Agglutination (biology)

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Agglutination is the clumping of particles. The word agglutination comes from the Latin agglutinare (glueing to).

Agglutination is the process that occurs if an antigen is mixed with its corresponding antibody called isoagglutinin. This term is commonly used in blood grouping.

This occurs in biology in three main examples:

  1. The clumping of cells such as bacteria or red blood cells in the presence of an antibody or complement. The antibody or other molecule binds multiple particles and joins them, creating a large complex. This increases the efficacy of microbial elimination by phagocytosis as large clumps of bacteria can be eliminated in one pass, versus the elimination of single microbial antigens.
  2. When people are given blood transfusions of the wrong blood group, the antibodies react with the incorrectly transfused blood group and as a result, the erythrocytes clump up and stick together causing them to agglutinate.
  3. The coalescing of small particles that are suspended in a solution; these larger masses are then (usually) precipitated.

In hematology

Hemagglutination

The 'bedside card' method of blood typing, in this case using a Serafol card. The result is blood group A positive.

Hemagglutination is the process by which red blood cells agglutinate, meaning clump or clog. The agglutin involved in hemagglutination is called hemagglutinin.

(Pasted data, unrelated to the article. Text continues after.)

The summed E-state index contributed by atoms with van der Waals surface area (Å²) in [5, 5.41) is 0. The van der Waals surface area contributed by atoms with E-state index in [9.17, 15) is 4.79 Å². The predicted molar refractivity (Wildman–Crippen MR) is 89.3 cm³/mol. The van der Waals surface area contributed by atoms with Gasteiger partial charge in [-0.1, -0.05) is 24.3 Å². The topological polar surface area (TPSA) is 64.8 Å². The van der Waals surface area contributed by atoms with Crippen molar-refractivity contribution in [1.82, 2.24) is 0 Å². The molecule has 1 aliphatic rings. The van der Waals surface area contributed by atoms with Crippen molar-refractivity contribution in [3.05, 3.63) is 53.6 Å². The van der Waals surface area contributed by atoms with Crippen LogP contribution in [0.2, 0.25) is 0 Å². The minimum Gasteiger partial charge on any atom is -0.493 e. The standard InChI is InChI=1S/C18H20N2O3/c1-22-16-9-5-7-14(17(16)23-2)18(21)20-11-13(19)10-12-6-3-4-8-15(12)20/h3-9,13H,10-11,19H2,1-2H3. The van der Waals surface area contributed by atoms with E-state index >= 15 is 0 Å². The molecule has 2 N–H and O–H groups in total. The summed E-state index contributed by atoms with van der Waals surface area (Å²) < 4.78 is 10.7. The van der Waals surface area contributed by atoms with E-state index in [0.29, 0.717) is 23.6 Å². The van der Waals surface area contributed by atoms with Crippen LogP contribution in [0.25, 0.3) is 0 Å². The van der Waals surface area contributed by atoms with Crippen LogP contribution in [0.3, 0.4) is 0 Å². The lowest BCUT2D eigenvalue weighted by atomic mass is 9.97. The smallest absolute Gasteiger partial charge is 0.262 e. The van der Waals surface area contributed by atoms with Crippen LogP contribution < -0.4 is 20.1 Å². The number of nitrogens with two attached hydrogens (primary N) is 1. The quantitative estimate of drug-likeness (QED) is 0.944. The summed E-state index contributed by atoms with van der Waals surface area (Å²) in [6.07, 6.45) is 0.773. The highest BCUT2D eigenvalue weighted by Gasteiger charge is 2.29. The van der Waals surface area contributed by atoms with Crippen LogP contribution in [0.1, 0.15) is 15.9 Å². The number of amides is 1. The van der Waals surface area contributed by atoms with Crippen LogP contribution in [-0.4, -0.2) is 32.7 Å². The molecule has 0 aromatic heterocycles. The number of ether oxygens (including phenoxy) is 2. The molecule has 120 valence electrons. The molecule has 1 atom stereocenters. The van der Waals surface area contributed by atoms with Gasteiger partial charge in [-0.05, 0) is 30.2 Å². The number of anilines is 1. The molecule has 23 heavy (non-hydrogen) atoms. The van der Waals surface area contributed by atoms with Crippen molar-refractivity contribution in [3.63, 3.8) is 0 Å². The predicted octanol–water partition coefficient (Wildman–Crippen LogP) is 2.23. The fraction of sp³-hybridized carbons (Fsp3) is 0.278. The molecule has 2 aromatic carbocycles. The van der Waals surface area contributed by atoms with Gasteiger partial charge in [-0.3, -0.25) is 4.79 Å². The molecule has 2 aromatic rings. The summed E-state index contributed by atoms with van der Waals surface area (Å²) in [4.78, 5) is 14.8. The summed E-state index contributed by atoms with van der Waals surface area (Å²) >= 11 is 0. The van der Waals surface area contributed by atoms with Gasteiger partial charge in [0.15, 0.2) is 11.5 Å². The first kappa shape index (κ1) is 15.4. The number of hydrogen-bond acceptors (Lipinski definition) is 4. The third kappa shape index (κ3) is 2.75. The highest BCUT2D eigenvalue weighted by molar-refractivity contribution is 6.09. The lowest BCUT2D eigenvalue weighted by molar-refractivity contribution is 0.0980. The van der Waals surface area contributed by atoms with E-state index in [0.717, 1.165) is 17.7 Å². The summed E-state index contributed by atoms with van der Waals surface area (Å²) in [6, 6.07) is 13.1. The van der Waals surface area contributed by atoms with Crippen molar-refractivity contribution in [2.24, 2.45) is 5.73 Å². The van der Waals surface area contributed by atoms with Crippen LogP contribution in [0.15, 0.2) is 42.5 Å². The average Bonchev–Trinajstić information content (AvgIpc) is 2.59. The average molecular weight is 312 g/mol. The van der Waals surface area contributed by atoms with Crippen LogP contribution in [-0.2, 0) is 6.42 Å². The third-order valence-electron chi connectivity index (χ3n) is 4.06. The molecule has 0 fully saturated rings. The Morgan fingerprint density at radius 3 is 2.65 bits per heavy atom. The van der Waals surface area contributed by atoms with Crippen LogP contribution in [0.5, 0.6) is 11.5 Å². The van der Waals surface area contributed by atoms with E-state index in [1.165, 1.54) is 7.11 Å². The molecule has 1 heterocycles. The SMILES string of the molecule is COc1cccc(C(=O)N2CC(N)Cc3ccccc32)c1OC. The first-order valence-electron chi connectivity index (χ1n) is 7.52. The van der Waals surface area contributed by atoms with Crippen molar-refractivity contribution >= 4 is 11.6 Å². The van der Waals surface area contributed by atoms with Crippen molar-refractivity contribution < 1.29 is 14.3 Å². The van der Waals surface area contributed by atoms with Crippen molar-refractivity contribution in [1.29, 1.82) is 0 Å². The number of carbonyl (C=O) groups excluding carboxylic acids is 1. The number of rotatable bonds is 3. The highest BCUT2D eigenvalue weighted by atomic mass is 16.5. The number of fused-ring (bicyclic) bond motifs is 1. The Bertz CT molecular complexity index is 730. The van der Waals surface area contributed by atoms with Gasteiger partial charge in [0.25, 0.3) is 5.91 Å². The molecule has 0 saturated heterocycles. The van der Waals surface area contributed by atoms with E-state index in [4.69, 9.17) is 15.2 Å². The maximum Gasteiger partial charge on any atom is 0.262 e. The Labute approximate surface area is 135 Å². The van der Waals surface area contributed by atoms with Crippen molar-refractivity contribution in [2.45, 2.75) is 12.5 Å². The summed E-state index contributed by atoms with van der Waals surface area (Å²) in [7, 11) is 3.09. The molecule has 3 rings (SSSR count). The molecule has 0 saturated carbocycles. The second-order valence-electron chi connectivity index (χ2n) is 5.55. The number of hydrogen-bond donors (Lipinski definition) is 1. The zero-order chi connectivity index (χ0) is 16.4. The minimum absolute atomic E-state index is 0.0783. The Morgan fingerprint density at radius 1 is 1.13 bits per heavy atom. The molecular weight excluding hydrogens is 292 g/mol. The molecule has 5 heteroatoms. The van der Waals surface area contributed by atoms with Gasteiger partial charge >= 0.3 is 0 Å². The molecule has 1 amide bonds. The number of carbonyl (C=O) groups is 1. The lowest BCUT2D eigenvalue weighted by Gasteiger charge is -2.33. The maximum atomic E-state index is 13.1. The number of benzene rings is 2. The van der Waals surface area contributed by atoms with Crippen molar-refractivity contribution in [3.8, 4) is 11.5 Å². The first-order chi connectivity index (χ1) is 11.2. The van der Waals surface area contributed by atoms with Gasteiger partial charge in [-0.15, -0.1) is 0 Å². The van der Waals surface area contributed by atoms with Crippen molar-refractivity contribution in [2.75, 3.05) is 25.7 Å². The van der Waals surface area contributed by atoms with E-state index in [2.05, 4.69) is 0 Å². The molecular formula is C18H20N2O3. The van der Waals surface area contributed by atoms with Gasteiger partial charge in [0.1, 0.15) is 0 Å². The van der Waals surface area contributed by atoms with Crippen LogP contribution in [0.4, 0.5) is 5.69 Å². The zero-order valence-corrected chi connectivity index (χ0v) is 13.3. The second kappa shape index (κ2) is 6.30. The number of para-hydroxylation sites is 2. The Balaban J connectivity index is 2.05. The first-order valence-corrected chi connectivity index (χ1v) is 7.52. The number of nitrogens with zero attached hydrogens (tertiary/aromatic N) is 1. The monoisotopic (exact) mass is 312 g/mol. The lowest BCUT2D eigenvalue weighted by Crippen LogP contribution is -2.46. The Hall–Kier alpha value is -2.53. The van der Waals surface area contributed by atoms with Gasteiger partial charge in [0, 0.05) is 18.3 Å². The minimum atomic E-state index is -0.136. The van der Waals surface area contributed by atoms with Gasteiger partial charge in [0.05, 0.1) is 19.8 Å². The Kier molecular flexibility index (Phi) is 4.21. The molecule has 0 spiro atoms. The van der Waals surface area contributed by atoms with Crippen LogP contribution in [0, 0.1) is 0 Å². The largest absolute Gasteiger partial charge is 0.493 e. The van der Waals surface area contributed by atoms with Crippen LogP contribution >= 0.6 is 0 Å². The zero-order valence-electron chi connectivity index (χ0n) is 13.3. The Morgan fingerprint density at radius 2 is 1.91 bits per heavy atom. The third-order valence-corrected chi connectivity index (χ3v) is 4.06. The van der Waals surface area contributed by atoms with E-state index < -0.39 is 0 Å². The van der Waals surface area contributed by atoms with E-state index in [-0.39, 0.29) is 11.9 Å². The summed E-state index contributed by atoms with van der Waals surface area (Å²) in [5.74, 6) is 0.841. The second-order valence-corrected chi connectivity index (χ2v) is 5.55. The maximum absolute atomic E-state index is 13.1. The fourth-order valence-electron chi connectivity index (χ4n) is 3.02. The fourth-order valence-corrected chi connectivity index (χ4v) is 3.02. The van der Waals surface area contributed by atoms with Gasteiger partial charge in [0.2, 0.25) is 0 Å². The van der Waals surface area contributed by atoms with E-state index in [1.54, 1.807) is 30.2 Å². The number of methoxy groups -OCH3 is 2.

In cross-matching, donor red blood cells and recipient's serum or plasma are incubated together. If agglutination occurs, this indicates that the donor and recipient blood types are incompatible.

Leukoagglutination

Leukoagglutination occurs when the particles involved are white blood cells.

An example is the PH-L form of phytohaemagglutinin.

In microbiology

Agglutination is commonly used as a method of identifying specific bacterial antigens, and in turn, the identity of such bacteria. Because the clumping reaction occurs quickly and is easy to produce, agglutination is an important technique in diagnosis.

History of discoveries

Two bacteriologists, Herbert Edward Durham (-1945) and Max von Gruber (1853–1927), discovered specific agglutination in 1896. The clumping became known as Gruber-Durham reaction. Gruber introduced the term agglutinin (from the Latin) for any substance that caused agglutination of cells.

French physician Fernand Widal (1862–1929) put Gruber and Durham's discovery to practical use later in 1896, using the reaction as the basis for a test for typhoid fever. Widal found that blood serum from a typhoid carrier caused a culture of typhoid bacteria to clump, whereas serum from a typhoid-free person did not. This Widal test was the first example of serum diagnosis.

Austrian physician Karl Landsteiner found another important practical application of the agglutination reaction in 1900. Landsteiner's agglutination tests and his discovery of ABO blood groups was the start of the science of blood transfusion and serology which has made transfusion possible and safer.

See also

References

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